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Uncertainties and risks in transitions to sustainable energy, and the part 'trust' might play in managing them: a comparison with the current pension crisis


  • Bellaby, Paul


Transition to a sustainable energy future carries uncertainties for all stakeholders, including those who research it. History does not repeat itself in detail, yet comparison with analogous processes already completed or in train could give shape to how we project the future. The author focuses not on the technical change required, but rather on the institutional and cultural changes that would be necessary to generate the political will and the consumer demand that would drive technical change and its widespread adoption. He examines a current crisis for most developed countries--that of old age pension provision, which - though lacking a link with new technology - might have similar social dynamics to an impending crisis in energy. In the analysis of the pensions crisis, the focus is upon both how risk has been encountered and also the part played by trust/mistrust in engendering and prospectively resolving crisis: between citizens and state, between regulator and providers and between consumers and providers. Analogies are drawn from in a similar way for the impending energy crisis. A refrain throughout is the dialectic between 'market' and 'plan'. It is concluded that both the actual and the impending crisis have to be reviewed in a context of relations between states as well as relations within them.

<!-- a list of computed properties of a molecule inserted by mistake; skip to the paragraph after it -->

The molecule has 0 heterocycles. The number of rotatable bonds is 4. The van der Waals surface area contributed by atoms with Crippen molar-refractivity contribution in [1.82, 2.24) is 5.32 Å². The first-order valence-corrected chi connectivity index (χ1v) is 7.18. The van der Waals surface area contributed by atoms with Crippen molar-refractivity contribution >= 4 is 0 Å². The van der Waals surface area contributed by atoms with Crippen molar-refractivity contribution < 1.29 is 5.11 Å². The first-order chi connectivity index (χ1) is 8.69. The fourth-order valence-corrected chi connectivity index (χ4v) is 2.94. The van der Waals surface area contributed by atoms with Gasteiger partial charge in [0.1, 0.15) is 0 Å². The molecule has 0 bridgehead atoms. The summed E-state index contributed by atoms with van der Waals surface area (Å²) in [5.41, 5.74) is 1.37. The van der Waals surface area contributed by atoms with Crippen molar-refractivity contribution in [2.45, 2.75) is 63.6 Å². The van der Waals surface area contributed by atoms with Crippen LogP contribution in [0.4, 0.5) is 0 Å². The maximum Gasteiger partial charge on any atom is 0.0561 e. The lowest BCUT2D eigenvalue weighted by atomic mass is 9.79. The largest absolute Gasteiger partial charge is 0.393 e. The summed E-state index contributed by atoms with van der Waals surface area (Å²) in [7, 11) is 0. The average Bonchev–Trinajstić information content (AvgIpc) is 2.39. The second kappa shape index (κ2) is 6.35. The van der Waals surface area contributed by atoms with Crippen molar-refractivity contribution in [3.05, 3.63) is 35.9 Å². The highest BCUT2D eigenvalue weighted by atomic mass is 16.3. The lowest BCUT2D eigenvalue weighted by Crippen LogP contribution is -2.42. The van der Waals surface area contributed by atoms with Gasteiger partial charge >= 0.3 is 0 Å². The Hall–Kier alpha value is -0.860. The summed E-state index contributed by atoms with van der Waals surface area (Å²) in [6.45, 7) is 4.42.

Suggested Citation

  • Bellaby, Paul, 2010. "Uncertainties and risks in transitions to sustainable energy, and the part 'trust' might play in managing them: a comparison with the current pension crisis," Energy Policy, Elsevier, vol. 38(6), pages 2624-2630, June.
  • Handle: RePEc:eee:enepol:v:38:y:2010:i:6:p:2624-2630

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    References listed on IDEAS

    1. Unruh, Gregory C., 2002. "Escaping carbon lock-in," Energy Policy, Elsevier, vol. 30(4), pages 317-325, March.
    2. Lyons, Bruce R & Mehta, Judith, 1997. "Contracts, Opportunism and Trust: Self-Interest and Social Orientation," Cambridge Journal of Economics, Oxford University Press, vol. 21(2), pages 239-257, March.
    3. Unruh, Gregory C., 2000. "Understanding carbon lock-in," Energy Policy, Elsevier, vol. 28(12), pages 817-830, October.
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    Cited by:

    1. Ma, Guo & Andrews-Speed, Philip & Zhang, Jiandong, 2013. "Chinese consumer attitudes towards energy saving: The case of household electrical appliances in Chongqing," Energy Policy, Elsevier, vol. 56(C), pages 591-602.
    2. Adams, Michelle & Wheeler, David & Woolston, Genna, 2011. "A participatory approach to sustainable energy strategy development in a carbon-intensive jurisdiction: The case of Nova Scotia," Energy Policy, Elsevier, vol. 39(5), pages 2550-2559, May.
    3. Scott, Christopher A. & Pierce, Suzanne A. & Pasqualetti, Martin J. & Jones, Alice L. & Montz, Burrell E. & Hoover, Joseph H., 2011. "Policy and institutional dimensions of the water-energy nexus," Energy Policy, Elsevier, vol. 39(10), pages 6622-6630, October.

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